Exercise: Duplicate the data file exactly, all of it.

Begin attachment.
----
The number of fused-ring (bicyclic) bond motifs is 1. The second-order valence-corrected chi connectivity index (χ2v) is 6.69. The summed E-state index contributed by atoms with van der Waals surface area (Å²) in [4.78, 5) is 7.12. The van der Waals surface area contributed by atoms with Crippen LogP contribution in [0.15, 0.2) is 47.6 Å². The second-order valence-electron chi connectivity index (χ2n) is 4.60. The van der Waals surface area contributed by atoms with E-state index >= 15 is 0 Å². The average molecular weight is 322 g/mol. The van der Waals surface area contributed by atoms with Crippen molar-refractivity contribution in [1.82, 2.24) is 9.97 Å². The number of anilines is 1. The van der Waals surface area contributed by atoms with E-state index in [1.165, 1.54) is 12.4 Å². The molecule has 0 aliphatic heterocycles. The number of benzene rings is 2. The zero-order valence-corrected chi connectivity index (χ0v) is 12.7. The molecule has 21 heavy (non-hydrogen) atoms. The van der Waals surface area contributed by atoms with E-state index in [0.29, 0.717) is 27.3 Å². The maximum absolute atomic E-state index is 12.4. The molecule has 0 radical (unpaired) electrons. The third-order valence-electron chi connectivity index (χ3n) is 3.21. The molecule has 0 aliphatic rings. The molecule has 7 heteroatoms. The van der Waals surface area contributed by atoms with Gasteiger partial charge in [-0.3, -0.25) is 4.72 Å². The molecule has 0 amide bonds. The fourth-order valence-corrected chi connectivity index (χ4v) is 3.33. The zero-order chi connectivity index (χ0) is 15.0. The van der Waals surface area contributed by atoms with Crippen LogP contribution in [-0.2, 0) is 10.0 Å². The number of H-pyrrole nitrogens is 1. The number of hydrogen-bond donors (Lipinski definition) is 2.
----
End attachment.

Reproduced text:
The number of fused-ring (bicyclic) bond motifs is 1. The second-order valence-corrected chi connectivity index (χ2v) is 6.69. The summed E-state index contributed by atoms with van der Waals surface area (Å²) in [4.78, 5) is 7.12. The van der Waals surface area contributed by atoms with Crippen LogP contribution in [0.15, 0.2) is 47.6 Å². The second-order valence-electron chi connectivity index (χ2n) is 4.60. The van der Waals surface area contributed by atoms with E-state index >= 15 is 0 Å². The average molecular weight is 322 g/mol. The van der Waals surface area contributed by atoms with Crippen molar-refractivity contribution in [1.82, 2.24) is 9.97 Å². The number of anilines is 1. The van der Waals surface area contributed by atoms with E-state index in [1.165, 1.54) is 12.4 Å². The molecule has 0 aliphatic heterocycles. The number of benzene rings is 2. The zero-order valence-corrected chi connectivity index (χ0v) is 12.7. The molecule has 21 heavy (non-hydrogen) atoms. The van der Waals surface area contributed by atoms with E-state index in [0.29, 0.717) is 27.3 Å². The maximum absolute atomic E-state index is 12.4. The molecule has 0 radical (unpaired) electrons. The third-order valence-electron chi connectivity index (χ3n) is 3.21. The molecule has 0 aliphatic rings. The molecule has 7 heteroatoms. The van der Waals surface area contributed by atoms with Gasteiger partial charge in [-0.3, -0.25) is 4.72 Å². The molecule has 0 amide bonds. The fourth-order valence-corrected chi connectivity index (χ4v) is 3.33. The zero-order chi connectivity index (χ0) is 15.0. The van der Waals surface area contributed by atoms with Crippen LogP contribution in [-0.2, 0) is 10.0 Å². The number of H-pyrrole nitrogens is 1. The number of hydrogen-bond donors (Lipinski definition) is 2.